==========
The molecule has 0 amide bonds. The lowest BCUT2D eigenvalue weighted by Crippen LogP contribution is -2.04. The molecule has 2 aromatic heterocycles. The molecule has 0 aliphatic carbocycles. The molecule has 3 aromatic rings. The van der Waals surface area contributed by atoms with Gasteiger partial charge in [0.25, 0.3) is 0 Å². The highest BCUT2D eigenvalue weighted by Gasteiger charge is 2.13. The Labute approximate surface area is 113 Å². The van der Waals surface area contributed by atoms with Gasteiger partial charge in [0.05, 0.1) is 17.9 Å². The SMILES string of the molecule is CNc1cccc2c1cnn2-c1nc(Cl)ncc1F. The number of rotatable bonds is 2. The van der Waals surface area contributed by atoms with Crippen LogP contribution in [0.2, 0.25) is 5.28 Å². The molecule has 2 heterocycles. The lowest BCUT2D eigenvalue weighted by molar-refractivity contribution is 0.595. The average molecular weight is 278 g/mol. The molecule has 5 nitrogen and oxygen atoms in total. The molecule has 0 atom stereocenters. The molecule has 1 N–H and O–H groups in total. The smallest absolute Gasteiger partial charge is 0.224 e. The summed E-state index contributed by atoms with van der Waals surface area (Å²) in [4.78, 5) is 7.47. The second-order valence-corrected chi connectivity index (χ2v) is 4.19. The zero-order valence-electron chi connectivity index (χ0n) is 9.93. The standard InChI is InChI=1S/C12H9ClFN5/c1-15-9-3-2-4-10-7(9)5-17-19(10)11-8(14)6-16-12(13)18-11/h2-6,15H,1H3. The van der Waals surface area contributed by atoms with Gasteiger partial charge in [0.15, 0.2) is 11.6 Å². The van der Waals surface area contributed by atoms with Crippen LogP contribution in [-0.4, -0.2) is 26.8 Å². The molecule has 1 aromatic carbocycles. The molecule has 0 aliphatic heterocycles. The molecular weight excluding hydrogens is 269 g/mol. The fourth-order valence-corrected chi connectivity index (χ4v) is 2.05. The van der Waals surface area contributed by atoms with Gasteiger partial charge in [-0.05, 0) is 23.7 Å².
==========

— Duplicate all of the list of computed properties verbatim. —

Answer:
The molecule has 0 amide bonds. The lowest BCUT2D eigenvalue weighted by Crippen LogP contribution is -2.04. The molecule has 2 aromatic heterocycles. The molecule has 0 aliphatic carbocycles. The molecule has 3 aromatic rings. The van der Waals surface area contributed by atoms with Gasteiger partial charge in [0.25, 0.3) is 0 Å². The highest BCUT2D eigenvalue weighted by Gasteiger charge is 2.13. The Labute approximate surface area is 113 Å². The van der Waals surface area contributed by atoms with Gasteiger partial charge in [0.05, 0.1) is 17.9 Å². The SMILES string of the molecule is CNc1cccc2c1cnn2-c1nc(Cl)ncc1F. The number of rotatable bonds is 2. The van der Waals surface area contributed by atoms with Crippen LogP contribution in [0.2, 0.25) is 5.28 Å². The molecule has 2 heterocycles. The lowest BCUT2D eigenvalue weighted by molar-refractivity contribution is 0.595. The average molecular weight is 278 g/mol. The molecule has 5 nitrogen and oxygen atoms in total. The molecule has 0 atom stereocenters. The molecule has 1 N–H and O–H groups in total. The smallest absolute Gasteiger partial charge is 0.224 e. The summed E-state index contributed by atoms with van der Waals surface area (Å²) in [4.78, 5) is 7.47. The second-order valence-corrected chi connectivity index (χ2v) is 4.19. The zero-order valence-electron chi connectivity index (χ0n) is 9.93. The standard InChI is InChI=1S/C12H9ClFN5/c1-15-9-3-2-4-10-7(9)5-17-19(10)11-8(14)6-16-12(13)18-11/h2-6,15H,1H3. The van der Waals surface area contributed by atoms with Gasteiger partial charge in [0.15, 0.2) is 11.6 Å². The van der Waals surface area contributed by atoms with Crippen LogP contribution in [-0.4, -0.2) is 26.8 Å². The molecule has 1 aromatic carbocycles. The molecule has 0 aliphatic heterocycles. The molecular weight excluding hydrogens is 269 g/mol. The fourth-order valence-corrected chi connectivity index (χ4v) is 2.05. The van der Waals surface area contributed by atoms with Gasteiger partial charge in [-0.05, 0) is 23.7 Å².